The gutless group of thugs ran off, laughing and yahooing as if they had planned to attack someone and they were pleased to have achieved their goal.

The elbow connected with Andrew’s open eye. The force of impact made a huge scratch on his eyeball and he ended up having to wear a patch over that eye for 6 weeks. Fortunately for him, Andrew didn’t lose his eyesight, but it was a close call according to his doctor.

We never made it to our friend’s house. We took Andrew to the hospital, and stayed with him for the next 6 hours while he waited to see someone. We called the police while we were waiting, and were asked to go down to the police station after Andrew had seen a doctor to give our statements. That took another 2 hours. And afterwards, we took Andrew home and stayed with him for another 6 hours before his parents could get back from their weekend away. It was nearly 3am by the time I got home, and I couldn’t get to sleep. I was still too wired from witnessing the attack.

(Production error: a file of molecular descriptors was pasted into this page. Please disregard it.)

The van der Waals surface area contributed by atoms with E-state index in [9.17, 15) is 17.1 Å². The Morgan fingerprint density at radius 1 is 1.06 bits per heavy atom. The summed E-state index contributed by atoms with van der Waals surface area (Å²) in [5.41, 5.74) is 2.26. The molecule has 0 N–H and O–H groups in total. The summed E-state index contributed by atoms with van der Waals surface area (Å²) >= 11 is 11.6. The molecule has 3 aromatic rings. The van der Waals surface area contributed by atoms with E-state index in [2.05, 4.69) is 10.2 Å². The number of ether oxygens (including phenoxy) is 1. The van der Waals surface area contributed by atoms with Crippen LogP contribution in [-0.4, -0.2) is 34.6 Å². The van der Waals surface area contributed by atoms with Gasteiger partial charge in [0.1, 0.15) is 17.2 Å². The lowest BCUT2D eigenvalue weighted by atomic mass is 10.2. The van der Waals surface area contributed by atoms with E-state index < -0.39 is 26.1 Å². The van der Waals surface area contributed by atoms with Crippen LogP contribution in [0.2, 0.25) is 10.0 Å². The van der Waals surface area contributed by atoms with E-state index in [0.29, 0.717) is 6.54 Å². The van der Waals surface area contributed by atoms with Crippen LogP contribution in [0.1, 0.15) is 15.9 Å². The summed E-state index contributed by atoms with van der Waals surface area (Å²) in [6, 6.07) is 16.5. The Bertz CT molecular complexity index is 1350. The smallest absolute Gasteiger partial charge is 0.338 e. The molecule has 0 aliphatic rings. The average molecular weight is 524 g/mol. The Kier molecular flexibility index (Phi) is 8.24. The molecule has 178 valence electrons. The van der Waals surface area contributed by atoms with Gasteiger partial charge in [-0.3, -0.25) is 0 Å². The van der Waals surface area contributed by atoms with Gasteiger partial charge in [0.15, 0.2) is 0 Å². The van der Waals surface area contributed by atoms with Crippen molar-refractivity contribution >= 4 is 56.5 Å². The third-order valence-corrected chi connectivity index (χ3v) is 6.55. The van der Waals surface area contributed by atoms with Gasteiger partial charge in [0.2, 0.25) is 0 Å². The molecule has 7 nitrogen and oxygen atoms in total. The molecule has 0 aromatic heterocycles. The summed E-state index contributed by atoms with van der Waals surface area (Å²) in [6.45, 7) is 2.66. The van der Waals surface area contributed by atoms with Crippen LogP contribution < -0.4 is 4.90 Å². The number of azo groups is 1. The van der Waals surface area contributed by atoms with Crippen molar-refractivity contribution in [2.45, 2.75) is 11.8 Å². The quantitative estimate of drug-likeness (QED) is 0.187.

I remember when I was 21, on a night out with my then boyfriend D, when we were approached by a group of young men, obviously drunk and looking for trouble. We didn’t know the men, but they started acting very aggressively towards us. D was a nightclub bouncer, on a rare night off, and really didn’t want to fight with drunken idiots. He politely asked the men to back off, but they kept coming at him, goading him and saying nasty things about me. D didn’t budge. He just kept calmly asking them to back down. Finally, one of the men lunged at D, with a knife in his hand. I hadn’t seen the knife until that point. D was sober and was able to quickly sidestep the lunging knife. Using his martial arts skills, D disarmed the idiot while shouting for me to call the cops. The rest of the idiots managed to push D off their mate, and they all ran off, minus the knife.